Pressure Ulcer Treatment Strategies: A Systematic Comparative Effectiveness Review

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Pressure ulcers affect as many as 3 million Americans and are major sources of morbidity, mortality, and health care costs.


To summarize evidence comparing the effectiveness and safety of treatment strategies for adults with pressure ulcers.

Data Sources:

MEDLINE, EMBASE, CINAHL, Evidence-Based Medicine Reviews, Cochrane Central Register of Controlled Trials, Cochrane Database of Systematic Reviews, Database of Abstracts of Reviews of Effects, and Health Technology Assessment Database for English- or foreign-language studies; reference lists; gray literature; and individual product packets from manufacturers (January 1985 to October 2012).

Study Selection:

Randomized trials and comparative observational studies of treatments for pressure ulcers in adults and noncomparative intervention series (n > 50) for surgical interventions and evaluation of harms.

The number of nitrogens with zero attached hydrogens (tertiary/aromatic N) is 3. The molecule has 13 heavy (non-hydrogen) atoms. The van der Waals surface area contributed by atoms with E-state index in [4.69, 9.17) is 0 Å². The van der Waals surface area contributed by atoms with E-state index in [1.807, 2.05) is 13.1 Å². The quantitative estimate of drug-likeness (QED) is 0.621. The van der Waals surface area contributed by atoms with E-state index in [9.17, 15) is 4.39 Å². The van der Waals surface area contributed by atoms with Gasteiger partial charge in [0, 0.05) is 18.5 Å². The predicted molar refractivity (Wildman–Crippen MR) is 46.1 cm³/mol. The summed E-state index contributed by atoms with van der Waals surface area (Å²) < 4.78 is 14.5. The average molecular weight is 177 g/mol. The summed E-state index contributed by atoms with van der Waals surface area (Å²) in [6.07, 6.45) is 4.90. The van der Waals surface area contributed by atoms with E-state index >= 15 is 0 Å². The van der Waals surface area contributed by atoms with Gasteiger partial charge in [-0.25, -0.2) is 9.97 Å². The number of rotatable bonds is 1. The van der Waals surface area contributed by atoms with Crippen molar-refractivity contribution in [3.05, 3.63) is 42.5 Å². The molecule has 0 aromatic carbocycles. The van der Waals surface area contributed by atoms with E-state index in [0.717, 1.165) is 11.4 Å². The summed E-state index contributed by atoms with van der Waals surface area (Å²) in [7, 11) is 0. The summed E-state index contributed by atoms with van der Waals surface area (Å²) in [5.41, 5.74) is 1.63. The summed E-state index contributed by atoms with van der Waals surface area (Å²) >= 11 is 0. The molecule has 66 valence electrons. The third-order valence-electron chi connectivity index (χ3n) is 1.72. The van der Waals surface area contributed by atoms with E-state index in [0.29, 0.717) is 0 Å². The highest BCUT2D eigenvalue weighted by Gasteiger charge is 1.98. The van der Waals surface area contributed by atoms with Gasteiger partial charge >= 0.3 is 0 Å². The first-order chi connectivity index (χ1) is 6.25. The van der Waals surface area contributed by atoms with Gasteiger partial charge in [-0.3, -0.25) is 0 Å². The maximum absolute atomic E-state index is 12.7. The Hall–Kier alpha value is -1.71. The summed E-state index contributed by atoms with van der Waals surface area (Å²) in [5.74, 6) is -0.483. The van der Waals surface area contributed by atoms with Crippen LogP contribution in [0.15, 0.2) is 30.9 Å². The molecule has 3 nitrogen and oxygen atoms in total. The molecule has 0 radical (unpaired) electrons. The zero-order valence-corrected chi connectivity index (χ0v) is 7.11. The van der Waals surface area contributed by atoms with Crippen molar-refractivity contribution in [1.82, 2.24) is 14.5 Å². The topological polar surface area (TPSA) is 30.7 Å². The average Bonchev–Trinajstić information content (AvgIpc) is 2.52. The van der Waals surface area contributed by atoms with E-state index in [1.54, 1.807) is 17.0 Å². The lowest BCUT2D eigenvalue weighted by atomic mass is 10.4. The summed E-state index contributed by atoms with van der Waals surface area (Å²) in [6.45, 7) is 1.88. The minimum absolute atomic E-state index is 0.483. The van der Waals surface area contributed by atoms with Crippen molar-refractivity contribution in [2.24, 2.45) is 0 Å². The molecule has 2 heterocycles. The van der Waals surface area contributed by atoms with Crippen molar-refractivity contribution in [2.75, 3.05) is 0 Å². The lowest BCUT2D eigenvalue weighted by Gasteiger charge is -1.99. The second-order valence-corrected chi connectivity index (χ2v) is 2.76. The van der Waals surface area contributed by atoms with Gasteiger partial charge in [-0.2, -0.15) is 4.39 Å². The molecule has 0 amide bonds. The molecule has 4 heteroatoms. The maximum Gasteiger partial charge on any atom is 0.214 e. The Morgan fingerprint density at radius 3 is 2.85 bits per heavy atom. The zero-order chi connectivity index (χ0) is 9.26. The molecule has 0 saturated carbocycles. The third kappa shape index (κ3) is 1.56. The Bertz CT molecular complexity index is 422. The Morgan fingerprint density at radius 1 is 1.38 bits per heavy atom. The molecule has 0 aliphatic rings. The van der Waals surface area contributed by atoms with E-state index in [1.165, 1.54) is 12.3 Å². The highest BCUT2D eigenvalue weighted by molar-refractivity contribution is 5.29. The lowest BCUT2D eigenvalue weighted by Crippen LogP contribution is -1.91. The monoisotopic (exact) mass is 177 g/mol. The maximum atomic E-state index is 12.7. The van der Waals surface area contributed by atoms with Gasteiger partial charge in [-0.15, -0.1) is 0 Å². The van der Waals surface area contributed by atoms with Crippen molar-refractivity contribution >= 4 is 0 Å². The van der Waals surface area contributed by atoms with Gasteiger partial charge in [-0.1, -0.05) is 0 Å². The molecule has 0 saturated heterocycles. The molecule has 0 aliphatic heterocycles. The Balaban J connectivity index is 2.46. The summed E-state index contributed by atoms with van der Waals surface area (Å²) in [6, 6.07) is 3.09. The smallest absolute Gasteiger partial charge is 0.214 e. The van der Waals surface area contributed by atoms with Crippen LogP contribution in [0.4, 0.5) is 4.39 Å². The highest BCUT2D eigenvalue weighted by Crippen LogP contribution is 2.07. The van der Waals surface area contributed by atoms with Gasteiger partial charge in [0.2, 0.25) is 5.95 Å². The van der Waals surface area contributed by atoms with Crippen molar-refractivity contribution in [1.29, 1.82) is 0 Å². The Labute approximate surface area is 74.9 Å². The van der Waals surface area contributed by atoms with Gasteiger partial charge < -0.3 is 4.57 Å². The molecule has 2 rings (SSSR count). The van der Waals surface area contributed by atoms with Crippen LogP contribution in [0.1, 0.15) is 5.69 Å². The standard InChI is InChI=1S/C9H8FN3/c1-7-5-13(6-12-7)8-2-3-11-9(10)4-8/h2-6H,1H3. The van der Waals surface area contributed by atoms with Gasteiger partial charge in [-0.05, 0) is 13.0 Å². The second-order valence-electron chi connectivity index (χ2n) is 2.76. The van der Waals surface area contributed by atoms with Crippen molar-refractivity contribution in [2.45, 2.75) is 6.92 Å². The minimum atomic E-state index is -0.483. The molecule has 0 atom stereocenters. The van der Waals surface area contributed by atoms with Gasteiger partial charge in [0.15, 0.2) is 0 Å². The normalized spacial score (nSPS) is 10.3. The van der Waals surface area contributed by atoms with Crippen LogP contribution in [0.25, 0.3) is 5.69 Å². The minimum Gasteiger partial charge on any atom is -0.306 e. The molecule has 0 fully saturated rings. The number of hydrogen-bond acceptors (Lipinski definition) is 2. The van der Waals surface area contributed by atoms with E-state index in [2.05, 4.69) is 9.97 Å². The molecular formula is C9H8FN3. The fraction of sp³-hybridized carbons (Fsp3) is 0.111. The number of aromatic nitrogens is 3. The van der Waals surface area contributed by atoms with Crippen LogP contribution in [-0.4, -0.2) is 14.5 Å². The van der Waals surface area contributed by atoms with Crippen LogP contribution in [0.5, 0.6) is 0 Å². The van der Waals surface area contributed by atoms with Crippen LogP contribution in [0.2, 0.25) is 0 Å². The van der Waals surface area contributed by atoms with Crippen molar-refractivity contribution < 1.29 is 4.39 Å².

Data Extraction:

Data were extracted and evaluated for accuracy of the extraction, quality of included studies, and strength of evidence.

Data Synthesis:

174 studies met inclusion criteria and 92 evaluated complete wound healing. In comparison with standard care, placebo, or sham interventions, moderate-strength evidence showed that air-fluidized beds (5 studies [n = 908]; high consistency), protein-containing nutritional supplements (12 studies [n = 562]; high consistency), radiant heat dressings (4 studies [n = 160]; moderate consistency), and electrical stimulation (9 studies [n = 397]; moderate consistency) improved healing of pressure ulcers. Low-strength evidence showed that alternating-pressure surfaces, hydrocolloid dressings, platelet-derived growth factor, and light therapy improved healing of pressure ulcers. The evidence about harms was limited.


Applicability of results is limited by study quality, heterogeneity in methods and outcomes, and inadequate duration to assess complete wound healing.


Moderate-strength evidence shows that healing of pressure ulcers in adults is improved with the use of air-fluidized beds, protein supplementation, radiant heat dressings, and electrical stimulation.

Primary Funding Source:

Agency for Healthcare Research and Quality.

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